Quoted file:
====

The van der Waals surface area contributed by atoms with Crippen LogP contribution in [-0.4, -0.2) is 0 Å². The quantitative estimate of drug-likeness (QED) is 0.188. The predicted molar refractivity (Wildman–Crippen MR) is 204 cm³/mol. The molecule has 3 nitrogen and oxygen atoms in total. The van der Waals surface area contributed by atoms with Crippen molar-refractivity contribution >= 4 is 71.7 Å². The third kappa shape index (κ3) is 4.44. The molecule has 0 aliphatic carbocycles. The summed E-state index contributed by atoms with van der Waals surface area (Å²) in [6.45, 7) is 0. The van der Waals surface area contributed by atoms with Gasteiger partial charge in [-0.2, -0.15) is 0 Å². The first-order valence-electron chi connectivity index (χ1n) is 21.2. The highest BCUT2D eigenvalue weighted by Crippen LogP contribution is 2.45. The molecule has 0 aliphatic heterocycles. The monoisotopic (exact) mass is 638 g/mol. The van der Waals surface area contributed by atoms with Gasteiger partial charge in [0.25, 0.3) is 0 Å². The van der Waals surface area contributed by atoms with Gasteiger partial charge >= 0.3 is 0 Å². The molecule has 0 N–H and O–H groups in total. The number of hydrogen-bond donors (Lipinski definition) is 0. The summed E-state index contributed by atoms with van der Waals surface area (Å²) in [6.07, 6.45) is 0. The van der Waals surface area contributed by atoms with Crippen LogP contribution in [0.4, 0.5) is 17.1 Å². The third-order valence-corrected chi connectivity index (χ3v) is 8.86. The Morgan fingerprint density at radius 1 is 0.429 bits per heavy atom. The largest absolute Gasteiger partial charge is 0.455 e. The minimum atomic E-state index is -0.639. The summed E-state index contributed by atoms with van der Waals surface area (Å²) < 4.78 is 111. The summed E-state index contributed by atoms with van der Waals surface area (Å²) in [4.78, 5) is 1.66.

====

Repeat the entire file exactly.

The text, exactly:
The van der Waals surface area contributed by atoms with Crippen LogP contribution in [-0.4, -0.2) is 0 Å². The quantitative estimate of drug-likeness (QED) is 0.188. The predicted molar refractivity (Wildman–Crippen MR) is 204 cm³/mol. The molecule has 3 nitrogen and oxygen atoms in total. The van der Waals surface area contributed by atoms with Crippen molar-refractivity contribution >= 4 is 71.7 Å². The third kappa shape index (κ3) is 4.44. The molecule has 0 aliphatic carbocycles. The summed E-state index contributed by atoms with van der Waals surface area (Å²) in [6.45, 7) is 0. The van der Waals surface area contributed by atoms with Gasteiger partial charge in [-0.2, -0.15) is 0 Å². The first-order valence-electron chi connectivity index (χ1n) is 21.2. The highest BCUT2D eigenvalue weighted by Crippen LogP contribution is 2.45. The molecule has 0 aliphatic heterocycles. The monoisotopic (exact) mass is 638 g/mol. The van der Waals surface area contributed by atoms with Gasteiger partial charge in [0.25, 0.3) is 0 Å². The van der Waals surface area contributed by atoms with Gasteiger partial charge >= 0.3 is 0 Å². The molecule has 0 N–H and O–H groups in total. The number of hydrogen-bond donors (Lipinski definition) is 0. The summed E-state index contributed by atoms with van der Waals surface area (Å²) in [6.07, 6.45) is 0. The van der Waals surface area contributed by atoms with Crippen LogP contribution in [0.4, 0.5) is 17.1 Å². The third-order valence-corrected chi connectivity index (χ3v) is 8.86. The Morgan fingerprint density at radius 1 is 0.429 bits per heavy atom. The largest absolute Gasteiger partial charge is 0.455 e. The minimum atomic E-state index is -0.639. The summed E-state index contributed by atoms with van der Waals surface area (Å²) < 4.78 is 111. The summed E-state index contributed by atoms with van der Waals surface area (Å²) in [4.78, 5) is 1.66.